Published Aug 1, 2017 by MCD
Ricky Mendoza Jr. (aka Ghost) is trying to make good. As a teenager, he was a ruthless gangbanger, addict, and killer until he got out and met Rose. As an adult, in recovery and working as a safecracker for the DEA, Ghost is determined to live “clean” to honor Rose’s memory—until he stumbles upon an opportunity to repay the debts of his past. All he has to do is crack a safe and steal drug money from under the noses of the gangs and the feds without getting caught. Or killed.
A propulsive, engaging thriller by a novelist whose writing David Mitchell called “audacious, unflinching and subversive,” Ryan Gattis’s Safe drives readers toward a shocking conclusion while exploring deeper questions about what it means to be “good.”
For some reason I’m finding this book hard to review. On the one hand, there is so much I liked about it and up until about 60%, I felt it was ticking along quite nicely. I loved that it started off with a safecracking scene and felt that until that point I was really invested in the story. After that, however, it started to slip for me and by the end I feel like I had disconnected from the story just a little which is very strange considering how much I started off liking it.
The story starts off action packed as we are introduced to Ricky, aka Ghost, a safecracker who freelances for the DEA. He’s been called to a house of the DEA’s most recent drug bust and then left alone (yes alone!) to open the safe with instructions to call the DEA agent in charge after he gets it open. Here’s what’s so interesting about this scene….we learn from Ricky’s first person narration that in his past he was an addict and criminal who did some very bad things but for the past several years he’s tried to do right and now has a plan to really help some people who need it. His plan involves taking the cash in that safe and using it to help others in need. And with this current safe, he hits the jackpot. Time is ticking though because the safe he has just cracked and the money he has stolen belongs to one of the biggest drug lords in LA and you just know things aren’t going to go well when he finds out his money is gone.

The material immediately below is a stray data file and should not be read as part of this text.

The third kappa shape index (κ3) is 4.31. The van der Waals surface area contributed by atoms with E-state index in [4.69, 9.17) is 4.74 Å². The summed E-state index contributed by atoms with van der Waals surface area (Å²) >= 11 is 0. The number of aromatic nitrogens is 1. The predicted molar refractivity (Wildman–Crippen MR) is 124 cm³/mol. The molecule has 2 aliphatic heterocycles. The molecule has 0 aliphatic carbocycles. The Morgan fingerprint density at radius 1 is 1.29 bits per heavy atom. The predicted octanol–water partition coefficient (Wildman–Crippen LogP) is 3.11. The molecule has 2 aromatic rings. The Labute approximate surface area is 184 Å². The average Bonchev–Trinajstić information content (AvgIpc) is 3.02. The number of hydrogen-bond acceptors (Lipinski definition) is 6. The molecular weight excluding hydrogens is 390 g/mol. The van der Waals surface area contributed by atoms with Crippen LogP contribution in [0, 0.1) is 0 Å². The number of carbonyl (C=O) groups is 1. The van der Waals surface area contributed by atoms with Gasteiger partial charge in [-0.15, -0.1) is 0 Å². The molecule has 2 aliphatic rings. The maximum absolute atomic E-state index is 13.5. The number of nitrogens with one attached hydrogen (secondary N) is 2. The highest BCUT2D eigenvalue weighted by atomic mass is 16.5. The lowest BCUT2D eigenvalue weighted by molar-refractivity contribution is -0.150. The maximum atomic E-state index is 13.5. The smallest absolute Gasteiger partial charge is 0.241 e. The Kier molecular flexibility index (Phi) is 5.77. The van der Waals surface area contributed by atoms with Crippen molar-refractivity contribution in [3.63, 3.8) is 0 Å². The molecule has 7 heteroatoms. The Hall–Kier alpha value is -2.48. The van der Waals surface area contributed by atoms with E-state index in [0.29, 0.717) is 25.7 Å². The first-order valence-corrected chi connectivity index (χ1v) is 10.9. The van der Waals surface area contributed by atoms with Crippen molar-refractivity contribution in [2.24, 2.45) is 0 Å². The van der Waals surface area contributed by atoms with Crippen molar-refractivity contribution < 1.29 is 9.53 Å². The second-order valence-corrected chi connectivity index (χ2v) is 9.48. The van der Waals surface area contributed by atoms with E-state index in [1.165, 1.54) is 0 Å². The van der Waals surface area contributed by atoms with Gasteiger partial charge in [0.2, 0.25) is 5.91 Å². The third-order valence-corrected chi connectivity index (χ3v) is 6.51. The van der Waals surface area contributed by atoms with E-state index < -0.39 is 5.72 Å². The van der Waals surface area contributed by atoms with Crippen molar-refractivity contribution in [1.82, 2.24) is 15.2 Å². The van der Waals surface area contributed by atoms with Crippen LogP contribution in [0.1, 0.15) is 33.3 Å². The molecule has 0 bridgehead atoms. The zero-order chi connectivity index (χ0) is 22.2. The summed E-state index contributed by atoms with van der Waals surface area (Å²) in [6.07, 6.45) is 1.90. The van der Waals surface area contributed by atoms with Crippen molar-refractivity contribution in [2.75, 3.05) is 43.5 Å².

Here is where the story alternates narration and we then meet Rudy Reyes, aka Glasses, the top associate of the drug lord who’s safe Ricky just cracked. Glasses has his own story to tell and soon a very interesting tale is weaved that will connect him and Ricky in ways that ended up being very surprising and in several instances quite suspenseful. The author’s style certainly shines with his use of language and dialect for both of these characters.
On paper, this is the perfect story for me and I found the author’s writing to be so wonderfully authentic. The dialogue was perfect and I really felt the characters were unique and multi-dimensional. Where it started to go downhill for me is the repetitive number of times Ghost was driving in a car and playing various songs on the mix-tape that his past girlfriend, Rose (she had died), had made for him. As narrator, he would then reminesce about times together (in detail) and repeat over and over how much she meant to him. I got it, I really did but by about 65% I’d heard enough because what that effectively did was break up the pace of the story and cause me to become bored which isn’t at all how I felt starting out and during the safe cracking scenes. Couple this with an ending that I just don’t feel made sense for what we knew of the characters and I was left slightly disconnected.
Many thanks to MCD for my copy via Netgalley, I’m happy to provide an honest review